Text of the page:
[photo from Wikimedia commons]
In the last week, I’ve spent far too much time in the car and not nearly enough time in the garden.
I’ve driven from central Connecticut to the New Jersey shore (sadly not for vacation) and back again, spending an hour or more of that trip each way in the Hudson Valley on New York on I-684.
I’ve also driven the length of Connecticut and next week I’ll be heading to the very tip of Connecticut–to the Rhode Island border practically–to lecture.
Why am I carrying on about the car travels?
Because in all of this, what I’m seeing (besides the invasive vines, which in and of themselves are scary enough) are far too many blooming purple loosestrife (lythrum salicaria) plants.
Why am I surprised and why am I remarking on this?
Again, because all I have been hearing and reading about from the conservationists (including the group to which I belong) was about the fantastic control of this plant that had been achieved by a non-native beetle that had been imported–a beetle called galerucella that can be hand-reared by local folks (with suitable habitat, of course) and introduced.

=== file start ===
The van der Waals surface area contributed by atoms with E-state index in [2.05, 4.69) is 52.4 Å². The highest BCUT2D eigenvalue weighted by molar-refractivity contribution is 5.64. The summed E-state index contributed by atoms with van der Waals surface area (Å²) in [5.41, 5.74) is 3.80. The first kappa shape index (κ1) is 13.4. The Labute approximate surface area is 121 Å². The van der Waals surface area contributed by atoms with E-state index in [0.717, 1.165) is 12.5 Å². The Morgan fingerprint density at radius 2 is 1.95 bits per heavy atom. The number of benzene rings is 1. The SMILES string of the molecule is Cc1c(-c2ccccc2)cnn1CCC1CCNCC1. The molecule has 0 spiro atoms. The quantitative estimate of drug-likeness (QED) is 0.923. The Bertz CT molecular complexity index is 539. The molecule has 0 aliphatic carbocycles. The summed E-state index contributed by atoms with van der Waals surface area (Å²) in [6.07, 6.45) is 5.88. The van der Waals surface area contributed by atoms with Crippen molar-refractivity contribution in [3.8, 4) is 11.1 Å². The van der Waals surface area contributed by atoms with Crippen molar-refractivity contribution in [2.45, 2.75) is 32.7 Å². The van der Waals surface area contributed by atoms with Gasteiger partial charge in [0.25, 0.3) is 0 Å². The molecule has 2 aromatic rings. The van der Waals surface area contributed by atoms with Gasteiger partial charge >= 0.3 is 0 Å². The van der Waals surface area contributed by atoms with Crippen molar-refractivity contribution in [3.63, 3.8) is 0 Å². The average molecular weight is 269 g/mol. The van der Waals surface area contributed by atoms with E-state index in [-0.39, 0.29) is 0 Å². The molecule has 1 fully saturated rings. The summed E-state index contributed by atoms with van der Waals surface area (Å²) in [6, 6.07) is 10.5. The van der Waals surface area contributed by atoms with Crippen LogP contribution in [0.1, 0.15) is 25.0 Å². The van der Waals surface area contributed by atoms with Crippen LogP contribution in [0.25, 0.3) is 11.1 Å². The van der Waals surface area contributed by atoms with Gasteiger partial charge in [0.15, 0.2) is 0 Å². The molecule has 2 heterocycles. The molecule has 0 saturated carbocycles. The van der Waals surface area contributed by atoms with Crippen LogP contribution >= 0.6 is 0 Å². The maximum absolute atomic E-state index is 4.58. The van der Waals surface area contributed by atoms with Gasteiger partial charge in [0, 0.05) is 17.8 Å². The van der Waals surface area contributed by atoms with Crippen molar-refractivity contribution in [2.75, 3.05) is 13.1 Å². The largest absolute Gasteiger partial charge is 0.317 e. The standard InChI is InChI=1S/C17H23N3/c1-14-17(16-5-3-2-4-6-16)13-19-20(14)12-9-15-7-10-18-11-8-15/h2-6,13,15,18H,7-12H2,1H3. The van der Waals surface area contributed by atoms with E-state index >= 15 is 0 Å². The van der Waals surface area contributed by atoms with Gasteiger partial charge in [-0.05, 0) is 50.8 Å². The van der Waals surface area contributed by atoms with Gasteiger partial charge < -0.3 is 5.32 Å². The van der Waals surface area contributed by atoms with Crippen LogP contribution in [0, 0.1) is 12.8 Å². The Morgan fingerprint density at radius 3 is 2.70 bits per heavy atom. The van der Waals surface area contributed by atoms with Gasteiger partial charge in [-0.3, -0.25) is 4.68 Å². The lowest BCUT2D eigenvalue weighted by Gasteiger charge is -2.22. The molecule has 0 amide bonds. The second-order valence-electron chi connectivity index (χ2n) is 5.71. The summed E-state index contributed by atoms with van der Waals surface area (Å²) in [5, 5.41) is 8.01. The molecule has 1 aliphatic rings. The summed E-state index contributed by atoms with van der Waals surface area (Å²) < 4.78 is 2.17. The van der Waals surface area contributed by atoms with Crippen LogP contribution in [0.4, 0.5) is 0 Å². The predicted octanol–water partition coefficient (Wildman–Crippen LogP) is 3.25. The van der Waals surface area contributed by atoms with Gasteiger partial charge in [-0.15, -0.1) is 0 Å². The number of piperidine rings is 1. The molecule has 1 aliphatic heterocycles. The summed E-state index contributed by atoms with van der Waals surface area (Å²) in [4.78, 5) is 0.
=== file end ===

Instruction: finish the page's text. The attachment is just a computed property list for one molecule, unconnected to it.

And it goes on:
In Connecticut alone a million and a half beetles have been introduced since 2004 and the beetle program has been in place since 1996. I was sort of hoping that 17 years would have produced better results than this.
But of course, with invasive plants, the “battle” is going to be long since they were well-established before we found controls.
And who knows what might have happened after this winter’s extreme snows (preceded by last autumn’s hurricane?)
So I’m hoping that this year’s bumper crop of loosestrife is just an anomaly and next year the good guys (the beetles) will begin to win the battle again.